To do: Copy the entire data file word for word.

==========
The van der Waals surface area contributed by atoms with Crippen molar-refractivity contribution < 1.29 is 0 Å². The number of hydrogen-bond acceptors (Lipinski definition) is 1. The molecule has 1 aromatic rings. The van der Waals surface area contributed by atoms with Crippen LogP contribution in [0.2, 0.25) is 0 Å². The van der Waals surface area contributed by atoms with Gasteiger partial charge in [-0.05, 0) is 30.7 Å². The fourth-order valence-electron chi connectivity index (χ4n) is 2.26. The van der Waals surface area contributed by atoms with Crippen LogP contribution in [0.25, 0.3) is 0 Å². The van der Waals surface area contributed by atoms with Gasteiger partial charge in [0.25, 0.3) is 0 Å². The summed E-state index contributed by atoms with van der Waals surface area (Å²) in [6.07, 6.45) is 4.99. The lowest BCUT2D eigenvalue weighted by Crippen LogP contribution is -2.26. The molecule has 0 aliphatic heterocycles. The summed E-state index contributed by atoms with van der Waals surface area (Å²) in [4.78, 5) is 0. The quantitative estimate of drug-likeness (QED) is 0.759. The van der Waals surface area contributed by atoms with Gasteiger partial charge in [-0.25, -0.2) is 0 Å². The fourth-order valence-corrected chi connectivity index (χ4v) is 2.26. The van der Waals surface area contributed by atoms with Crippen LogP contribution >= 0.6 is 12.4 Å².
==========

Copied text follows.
The van der Waals surface area contributed by atoms with Crippen molar-refractivity contribution < 1.29 is 0 Å². The number of hydrogen-bond acceptors (Lipinski definition) is 1. The molecule has 1 aromatic rings. The van der Waals surface area contributed by atoms with Crippen LogP contribution in [0.2, 0.25) is 0 Å². The van der Waals surface area contributed by atoms with Gasteiger partial charge in [-0.05, 0) is 30.7 Å². The fourth-order valence-electron chi connectivity index (χ4n) is 2.26. The van der Waals surface area contributed by atoms with Crippen LogP contribution in [0.25, 0.3) is 0 Å². The van der Waals surface area contributed by atoms with Gasteiger partial charge in [0.25, 0.3) is 0 Å². The summed E-state index contributed by atoms with van der Waals surface area (Å²) in [6.07, 6.45) is 4.99. The lowest BCUT2D eigenvalue weighted by Crippen LogP contribution is -2.26. The molecule has 0 aliphatic heterocycles. The summed E-state index contributed by atoms with van der Waals surface area (Å²) in [4.78, 5) is 0. The quantitative estimate of drug-likeness (QED) is 0.759. The van der Waals surface area contributed by atoms with Gasteiger partial charge in [-0.25, -0.2) is 0 Å². The fourth-order valence-corrected chi connectivity index (χ4v) is 2.26. The van der Waals surface area contributed by atoms with Crippen LogP contribution >= 0.6 is 12.4 Å².